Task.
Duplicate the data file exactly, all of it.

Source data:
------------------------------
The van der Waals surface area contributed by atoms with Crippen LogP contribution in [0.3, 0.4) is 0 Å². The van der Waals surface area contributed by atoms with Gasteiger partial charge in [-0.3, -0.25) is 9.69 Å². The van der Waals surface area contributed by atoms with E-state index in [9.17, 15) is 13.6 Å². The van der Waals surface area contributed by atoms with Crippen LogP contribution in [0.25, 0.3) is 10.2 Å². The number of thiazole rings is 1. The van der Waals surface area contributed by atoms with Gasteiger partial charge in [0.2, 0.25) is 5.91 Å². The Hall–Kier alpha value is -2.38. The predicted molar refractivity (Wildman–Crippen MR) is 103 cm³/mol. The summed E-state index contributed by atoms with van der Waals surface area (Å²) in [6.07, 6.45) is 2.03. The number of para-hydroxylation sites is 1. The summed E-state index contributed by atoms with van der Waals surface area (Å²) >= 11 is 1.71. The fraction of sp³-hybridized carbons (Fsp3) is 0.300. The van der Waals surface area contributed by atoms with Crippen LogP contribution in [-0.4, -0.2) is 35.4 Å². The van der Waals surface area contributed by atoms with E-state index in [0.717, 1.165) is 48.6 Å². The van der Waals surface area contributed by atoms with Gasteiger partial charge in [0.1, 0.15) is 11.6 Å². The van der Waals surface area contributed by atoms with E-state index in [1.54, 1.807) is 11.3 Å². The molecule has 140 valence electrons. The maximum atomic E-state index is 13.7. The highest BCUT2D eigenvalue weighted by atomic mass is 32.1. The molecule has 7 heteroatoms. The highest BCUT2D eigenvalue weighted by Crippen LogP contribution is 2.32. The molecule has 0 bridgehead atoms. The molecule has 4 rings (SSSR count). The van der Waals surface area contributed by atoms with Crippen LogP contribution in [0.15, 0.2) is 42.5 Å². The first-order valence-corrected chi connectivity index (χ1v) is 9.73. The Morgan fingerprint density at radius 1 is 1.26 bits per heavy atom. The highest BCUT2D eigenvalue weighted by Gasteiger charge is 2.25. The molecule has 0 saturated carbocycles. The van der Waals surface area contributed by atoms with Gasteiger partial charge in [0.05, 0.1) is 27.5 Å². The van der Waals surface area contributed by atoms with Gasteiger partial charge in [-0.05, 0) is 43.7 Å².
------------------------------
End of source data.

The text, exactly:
The van der Waals surface area contributed by atoms with Crippen LogP contribution in [0.3, 0.4) is 0 Å². The van der Waals surface area contributed by atoms with Gasteiger partial charge in [-0.3, -0.25) is 9.69 Å². The van der Waals surface area contributed by atoms with E-state index in [9.17, 15) is 13.6 Å². The van der Waals surface area contributed by atoms with Crippen LogP contribution in [0.25, 0.3) is 10.2 Å². The number of thiazole rings is 1. The van der Waals surface area contributed by atoms with Gasteiger partial charge in [0.2, 0.25) is 5.91 Å². The Hall–Kier alpha value is -2.38. The predicted molar refractivity (Wildman–Crippen MR) is 103 cm³/mol. The summed E-state index contributed by atoms with van der Waals surface area (Å²) in [6.07, 6.45) is 2.03. The number of para-hydroxylation sites is 1. The summed E-state index contributed by atoms with van der Waals surface area (Å²) >= 11 is 1.71. The fraction of sp³-hybridized carbons (Fsp3) is 0.300. The van der Waals surface area contributed by atoms with Crippen LogP contribution in [-0.4, -0.2) is 35.4 Å². The van der Waals surface area contributed by atoms with E-state index in [0.717, 1.165) is 48.6 Å². The van der Waals surface area contributed by atoms with Gasteiger partial charge in [0.1, 0.15) is 11.6 Å². The van der Waals surface area contributed by atoms with E-state index in [1.54, 1.807) is 11.3 Å². The molecule has 140 valence electrons. The maximum atomic E-state index is 13.7. The highest BCUT2D eigenvalue weighted by atomic mass is 32.1. The molecule has 7 heteroatoms. The highest BCUT2D eigenvalue weighted by Crippen LogP contribution is 2.32. The molecule has 0 bridgehead atoms. The molecule has 4 rings (SSSR count). The van der Waals surface area contributed by atoms with Crippen LogP contribution in [0.15, 0.2) is 42.5 Å². The first-order valence-corrected chi connectivity index (χ1v) is 9.73. The Morgan fingerprint density at radius 1 is 1.26 bits per heavy atom. The highest BCUT2D eigenvalue weighted by Gasteiger charge is 2.25. The molecule has 0 saturated carbocycles. The van der Waals surface area contributed by atoms with Gasteiger partial charge in [0.05, 0.1) is 27.5 Å². The van der Waals surface area contributed by atoms with Gasteiger partial charge in [-0.05, 0) is 43.7 Å².